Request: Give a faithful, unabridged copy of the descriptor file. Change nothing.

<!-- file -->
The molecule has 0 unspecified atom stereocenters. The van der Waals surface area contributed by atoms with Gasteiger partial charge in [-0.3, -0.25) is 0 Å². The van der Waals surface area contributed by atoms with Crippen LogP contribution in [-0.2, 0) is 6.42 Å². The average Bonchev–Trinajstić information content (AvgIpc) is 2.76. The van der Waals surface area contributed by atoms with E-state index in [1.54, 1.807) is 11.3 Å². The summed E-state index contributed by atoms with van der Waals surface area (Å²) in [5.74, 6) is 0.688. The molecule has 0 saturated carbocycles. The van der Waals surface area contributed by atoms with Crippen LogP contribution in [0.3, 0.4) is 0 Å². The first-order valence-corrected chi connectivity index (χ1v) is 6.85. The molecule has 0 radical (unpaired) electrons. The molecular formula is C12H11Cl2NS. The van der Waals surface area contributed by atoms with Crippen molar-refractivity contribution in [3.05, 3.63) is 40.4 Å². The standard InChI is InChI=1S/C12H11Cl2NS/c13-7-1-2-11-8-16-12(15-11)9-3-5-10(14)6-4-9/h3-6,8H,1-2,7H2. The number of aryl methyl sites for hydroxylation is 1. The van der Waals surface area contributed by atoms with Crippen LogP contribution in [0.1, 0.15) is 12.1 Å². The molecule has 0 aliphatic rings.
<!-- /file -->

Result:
The molecule has 0 unspecified atom stereocenters. The van der Waals surface area contributed by atoms with Gasteiger partial charge in [-0.3, -0.25) is 0 Å². The van der Waals surface area contributed by atoms with Crippen LogP contribution in [-0.2, 0) is 6.42 Å². The average Bonchev–Trinajstić information content (AvgIpc) is 2.76. The van der Waals surface area contributed by atoms with E-state index in [1.54, 1.807) is 11.3 Å². The summed E-state index contributed by atoms with van der Waals surface area (Å²) in [5.74, 6) is 0.688. The molecule has 0 saturated carbocycles. The van der Waals surface area contributed by atoms with Crippen LogP contribution in [0.3, 0.4) is 0 Å². The first-order valence-corrected chi connectivity index (χ1v) is 6.85. The molecule has 0 radical (unpaired) electrons. The molecular formula is C12H11Cl2NS. The van der Waals surface area contributed by atoms with Crippen molar-refractivity contribution in [3.05, 3.63) is 40.4 Å². The standard InChI is InChI=1S/C12H11Cl2NS/c13-7-1-2-11-8-16-12(15-11)9-3-5-10(14)6-4-9/h3-6,8H,1-2,7H2. The number of aryl methyl sites for hydroxylation is 1. The van der Waals surface area contributed by atoms with Crippen LogP contribution in [0.1, 0.15) is 12.1 Å². The molecule has 0 aliphatic rings.